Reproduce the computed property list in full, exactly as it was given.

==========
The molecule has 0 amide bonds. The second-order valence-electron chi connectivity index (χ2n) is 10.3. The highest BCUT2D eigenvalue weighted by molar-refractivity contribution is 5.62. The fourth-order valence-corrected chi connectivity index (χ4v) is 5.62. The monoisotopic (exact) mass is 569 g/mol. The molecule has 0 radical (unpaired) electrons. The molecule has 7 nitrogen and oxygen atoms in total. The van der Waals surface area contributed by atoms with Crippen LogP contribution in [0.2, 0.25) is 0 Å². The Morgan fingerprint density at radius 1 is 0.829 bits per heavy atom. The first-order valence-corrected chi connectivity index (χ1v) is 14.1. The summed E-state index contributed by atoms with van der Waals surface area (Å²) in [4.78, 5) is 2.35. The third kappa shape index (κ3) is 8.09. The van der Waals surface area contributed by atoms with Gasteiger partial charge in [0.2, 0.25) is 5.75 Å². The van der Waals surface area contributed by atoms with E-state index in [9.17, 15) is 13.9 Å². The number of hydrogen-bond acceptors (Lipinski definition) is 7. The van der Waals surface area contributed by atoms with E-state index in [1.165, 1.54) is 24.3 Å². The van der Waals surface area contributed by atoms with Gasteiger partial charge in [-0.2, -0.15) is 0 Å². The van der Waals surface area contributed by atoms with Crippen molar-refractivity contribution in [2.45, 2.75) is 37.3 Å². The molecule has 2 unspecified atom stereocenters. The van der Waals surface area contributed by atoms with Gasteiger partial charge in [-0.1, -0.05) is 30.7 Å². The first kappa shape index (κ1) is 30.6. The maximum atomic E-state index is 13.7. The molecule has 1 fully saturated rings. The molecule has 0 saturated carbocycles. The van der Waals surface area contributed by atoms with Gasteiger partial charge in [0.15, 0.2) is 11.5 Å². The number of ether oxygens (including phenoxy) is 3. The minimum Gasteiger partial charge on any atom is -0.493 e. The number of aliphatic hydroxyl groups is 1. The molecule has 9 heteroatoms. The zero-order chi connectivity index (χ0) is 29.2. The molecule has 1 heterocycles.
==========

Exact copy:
The molecule has 0 amide bonds. The second-order valence-electron chi connectivity index (χ2n) is 10.3. The highest BCUT2D eigenvalue weighted by molar-refractivity contribution is 5.62. The fourth-order valence-corrected chi connectivity index (χ4v) is 5.62. The monoisotopic (exact) mass is 569 g/mol. The molecule has 0 radical (unpaired) electrons. The molecule has 7 nitrogen and oxygen atoms in total. The van der Waals surface area contributed by atoms with Crippen LogP contribution in [0.2, 0.25) is 0 Å². The Morgan fingerprint density at radius 1 is 0.829 bits per heavy atom. The first-order valence-corrected chi connectivity index (χ1v) is 14.1. The summed E-state index contributed by atoms with van der Waals surface area (Å²) in [4.78, 5) is 2.35. The third kappa shape index (κ3) is 8.09. The van der Waals surface area contributed by atoms with Gasteiger partial charge in [0.2, 0.25) is 5.75 Å². The van der Waals surface area contributed by atoms with E-state index in [9.17, 15) is 13.9 Å². The number of hydrogen-bond acceptors (Lipinski definition) is 7. The van der Waals surface area contributed by atoms with E-state index in [1.165, 1.54) is 24.3 Å². The van der Waals surface area contributed by atoms with Gasteiger partial charge in [-0.2, -0.15) is 0 Å². The van der Waals surface area contributed by atoms with Crippen molar-refractivity contribution in [2.45, 2.75) is 37.3 Å². The molecule has 2 unspecified atom stereocenters. The van der Waals surface area contributed by atoms with Gasteiger partial charge in [-0.1, -0.05) is 30.7 Å². The first kappa shape index (κ1) is 30.6. The maximum atomic E-state index is 13.7. The molecule has 1 fully saturated rings. The molecule has 0 saturated carbocycles. The van der Waals surface area contributed by atoms with Gasteiger partial charge in [0.15, 0.2) is 11.5 Å². The number of ether oxygens (including phenoxy) is 3. The minimum Gasteiger partial charge on any atom is -0.493 e. The number of aliphatic hydroxyl groups is 1. The molecule has 9 heteroatoms. The zero-order chi connectivity index (χ0) is 29.2. The molecule has 1 heterocycles.